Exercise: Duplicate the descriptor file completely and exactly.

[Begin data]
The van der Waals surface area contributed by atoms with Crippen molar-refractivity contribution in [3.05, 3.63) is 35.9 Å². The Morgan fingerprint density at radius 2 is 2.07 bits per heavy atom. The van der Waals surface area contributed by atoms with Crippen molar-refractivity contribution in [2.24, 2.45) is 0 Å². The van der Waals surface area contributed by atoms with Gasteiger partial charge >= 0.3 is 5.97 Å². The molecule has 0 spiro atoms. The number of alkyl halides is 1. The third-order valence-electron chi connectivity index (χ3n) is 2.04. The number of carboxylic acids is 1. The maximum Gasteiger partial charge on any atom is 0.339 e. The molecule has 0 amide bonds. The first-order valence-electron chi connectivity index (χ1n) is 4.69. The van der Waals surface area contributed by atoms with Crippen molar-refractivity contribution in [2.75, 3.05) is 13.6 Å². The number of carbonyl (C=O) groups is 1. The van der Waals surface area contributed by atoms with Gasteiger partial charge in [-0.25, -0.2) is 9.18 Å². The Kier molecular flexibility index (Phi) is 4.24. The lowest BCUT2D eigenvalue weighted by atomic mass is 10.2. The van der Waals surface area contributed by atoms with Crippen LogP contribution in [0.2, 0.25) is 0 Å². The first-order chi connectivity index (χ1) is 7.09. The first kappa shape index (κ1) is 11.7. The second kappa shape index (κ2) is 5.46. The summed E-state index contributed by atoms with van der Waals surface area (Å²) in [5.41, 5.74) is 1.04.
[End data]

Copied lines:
The van der Waals surface area contributed by atoms with Crippen molar-refractivity contribution in [3.05, 3.63) is 35.9 Å². The Morgan fingerprint density at radius 2 is 2.07 bits per heavy atom. The van der Waals surface area contributed by atoms with Crippen molar-refractivity contribution in [2.24, 2.45) is 0 Å². The van der Waals surface area contributed by atoms with Gasteiger partial charge >= 0.3 is 5.97 Å². The molecule has 0 spiro atoms. The number of alkyl halides is 1. The third-order valence-electron chi connectivity index (χ3n) is 2.04. The number of carboxylic acids is 1. The maximum Gasteiger partial charge on any atom is 0.339 e. The molecule has 0 amide bonds. The first-order valence-electron chi connectivity index (χ1n) is 4.69. The van der Waals surface area contributed by atoms with Crippen molar-refractivity contribution in [2.75, 3.05) is 13.6 Å². The number of carbonyl (C=O) groups is 1. The van der Waals surface area contributed by atoms with Gasteiger partial charge in [-0.25, -0.2) is 9.18 Å². The Kier molecular flexibility index (Phi) is 4.24. The lowest BCUT2D eigenvalue weighted by atomic mass is 10.2. The van der Waals surface area contributed by atoms with Crippen LogP contribution in [0.2, 0.25) is 0 Å². The first-order chi connectivity index (χ1) is 7.09. The first kappa shape index (κ1) is 11.7. The second kappa shape index (κ2) is 5.46. The summed E-state index contributed by atoms with van der Waals surface area (Å²) in [5.41, 5.74) is 1.04.